Supportive Leadership

A fresh approch for the 21st Century

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Episode 363: Supportive Leadership

Fire all your managers: ‘Supportive Leadership™’ is management’s new role

By Joseph Flahiff, Published: 16 Sep 2015 – first published on SearchCIO.com


The role of the IT manager is not what it used to be, and the people who are playing the old role need to adopt a new approach as a leader or get out of the business of managing people.

What is a manager? According to the top search result in Google, a manager is “a person responsible for controlling or administering all or part of a company or similar organization.”

The key words here are controlling or administering. What is not stated in this definition is that management is a means to an end. The end is to make the company or similar organization more profitable and productive.omplete Article on SearchCIO.com]

Traditional management works this way:

I have a project that I need done. As manager, I figure out what needs to be accomplished to complete the project. I decide the best way to do it based on my extensive experience in the industry. I decide who is best to do what part based on my knowledge of my staff, and their skills and interests. I assign that work to them and make sure they start it, do a good job at it and complete it. I check their work to ensure the quality. In the end, I coordinate all the pieces and make sure it all works together in the end.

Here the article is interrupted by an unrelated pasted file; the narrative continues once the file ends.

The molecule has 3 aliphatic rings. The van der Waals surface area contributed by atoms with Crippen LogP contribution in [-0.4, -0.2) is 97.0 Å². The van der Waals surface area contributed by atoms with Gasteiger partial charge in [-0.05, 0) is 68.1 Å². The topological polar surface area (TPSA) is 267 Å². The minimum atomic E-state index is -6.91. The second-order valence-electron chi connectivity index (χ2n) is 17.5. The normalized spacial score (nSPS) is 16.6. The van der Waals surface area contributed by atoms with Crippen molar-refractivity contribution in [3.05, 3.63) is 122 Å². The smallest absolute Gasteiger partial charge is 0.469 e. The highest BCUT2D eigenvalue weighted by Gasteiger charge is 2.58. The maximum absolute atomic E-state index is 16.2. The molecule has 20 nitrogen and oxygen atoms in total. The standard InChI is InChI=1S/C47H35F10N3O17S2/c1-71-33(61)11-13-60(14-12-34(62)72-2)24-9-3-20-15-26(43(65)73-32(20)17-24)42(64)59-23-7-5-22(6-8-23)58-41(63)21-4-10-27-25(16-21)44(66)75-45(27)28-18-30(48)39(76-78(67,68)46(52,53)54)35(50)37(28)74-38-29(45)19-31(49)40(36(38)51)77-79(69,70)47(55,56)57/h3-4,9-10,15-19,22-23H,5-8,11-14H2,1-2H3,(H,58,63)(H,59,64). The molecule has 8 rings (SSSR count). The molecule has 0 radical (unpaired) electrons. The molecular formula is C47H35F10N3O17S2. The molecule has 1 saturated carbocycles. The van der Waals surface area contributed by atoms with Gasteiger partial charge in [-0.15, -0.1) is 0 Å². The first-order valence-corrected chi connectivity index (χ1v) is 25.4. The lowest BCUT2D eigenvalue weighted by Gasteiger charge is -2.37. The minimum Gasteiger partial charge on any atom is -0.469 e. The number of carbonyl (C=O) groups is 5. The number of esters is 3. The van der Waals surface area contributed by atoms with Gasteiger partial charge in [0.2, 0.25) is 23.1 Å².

This approach worked when the work to be done was physical — manual — labor, such as assembly and mass production.

The leader doesn’t figure out what needs to be done; instead, the leader asks the team.
In the world of knowledge work, productivity and profitability are directly linked to creativity. There is nothing routine in knowledge work; our teams need to be creating something new, and inventing new and better ways of doing things. Unfortunately, the act of controlling and administering inhibits and stifles creativity. In the now famous candle experiment, as performed by Princeton professor Samuel Glucksberg in 1962, the presence of monetary rewards and time pressure have been shown to have a negative correlation on creative problem solving. A new paradigm is necessary to get people who are doing knowledge work to increase productivity and profitability. In place of this traditional management, businesses and organizations need to put in place a system of Supportive Leadership:

Supportive Leadership is an approach to influence that gives authority to [Read The Complete Article on SearchCIO.com]